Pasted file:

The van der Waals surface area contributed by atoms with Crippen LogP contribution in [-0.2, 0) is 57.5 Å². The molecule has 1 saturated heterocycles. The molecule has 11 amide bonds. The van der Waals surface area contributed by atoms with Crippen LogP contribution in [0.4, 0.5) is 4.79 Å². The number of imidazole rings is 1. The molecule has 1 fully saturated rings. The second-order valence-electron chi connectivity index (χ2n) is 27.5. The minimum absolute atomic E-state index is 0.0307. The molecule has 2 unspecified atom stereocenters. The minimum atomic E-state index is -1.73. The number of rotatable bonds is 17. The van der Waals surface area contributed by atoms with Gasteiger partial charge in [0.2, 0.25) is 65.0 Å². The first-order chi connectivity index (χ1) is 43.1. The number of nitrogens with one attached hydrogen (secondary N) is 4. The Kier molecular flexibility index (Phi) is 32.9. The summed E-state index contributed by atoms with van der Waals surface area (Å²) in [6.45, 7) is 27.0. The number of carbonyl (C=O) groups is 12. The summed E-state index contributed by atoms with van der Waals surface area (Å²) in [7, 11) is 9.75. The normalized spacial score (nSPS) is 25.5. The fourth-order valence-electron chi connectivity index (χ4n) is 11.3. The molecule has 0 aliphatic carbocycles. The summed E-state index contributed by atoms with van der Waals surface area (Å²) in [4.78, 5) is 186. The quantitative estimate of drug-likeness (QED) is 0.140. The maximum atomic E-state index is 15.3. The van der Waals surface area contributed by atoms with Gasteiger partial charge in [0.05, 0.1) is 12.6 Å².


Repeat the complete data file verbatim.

The van der Waals surface area contributed by atoms with Crippen LogP contribution in [-0.2, 0) is 57.5 Å². The molecule has 1 saturated heterocycles. The molecule has 11 amide bonds. The van der Waals surface area contributed by atoms with Crippen LogP contribution in [0.4, 0.5) is 4.79 Å². The number of imidazole rings is 1. The molecule has 1 fully saturated rings. The second-order valence-electron chi connectivity index (χ2n) is 27.5. The minimum absolute atomic E-state index is 0.0307. The molecule has 2 unspecified atom stereocenters. The minimum atomic E-state index is -1.73. The number of rotatable bonds is 17. The van der Waals surface area contributed by atoms with Gasteiger partial charge in [0.2, 0.25) is 65.0 Å². The first-order chi connectivity index (χ1) is 43.1. The number of nitrogens with one attached hydrogen (secondary N) is 4. The Kier molecular flexibility index (Phi) is 32.9. The summed E-state index contributed by atoms with van der Waals surface area (Å²) in [6.45, 7) is 27.0. The number of carbonyl (C=O) groups is 12. The summed E-state index contributed by atoms with van der Waals surface area (Å²) in [7, 11) is 9.75. The normalized spacial score (nSPS) is 25.5. The fourth-order valence-electron chi connectivity index (χ4n) is 11.3. The molecule has 0 aliphatic carbocycles. The summed E-state index contributed by atoms with van der Waals surface area (Å²) in [4.78, 5) is 186. The quantitative estimate of drug-likeness (QED) is 0.140. The maximum atomic E-state index is 15.3. The van der Waals surface area contributed by atoms with Gasteiger partial charge in [0.05, 0.1) is 12.6 Å².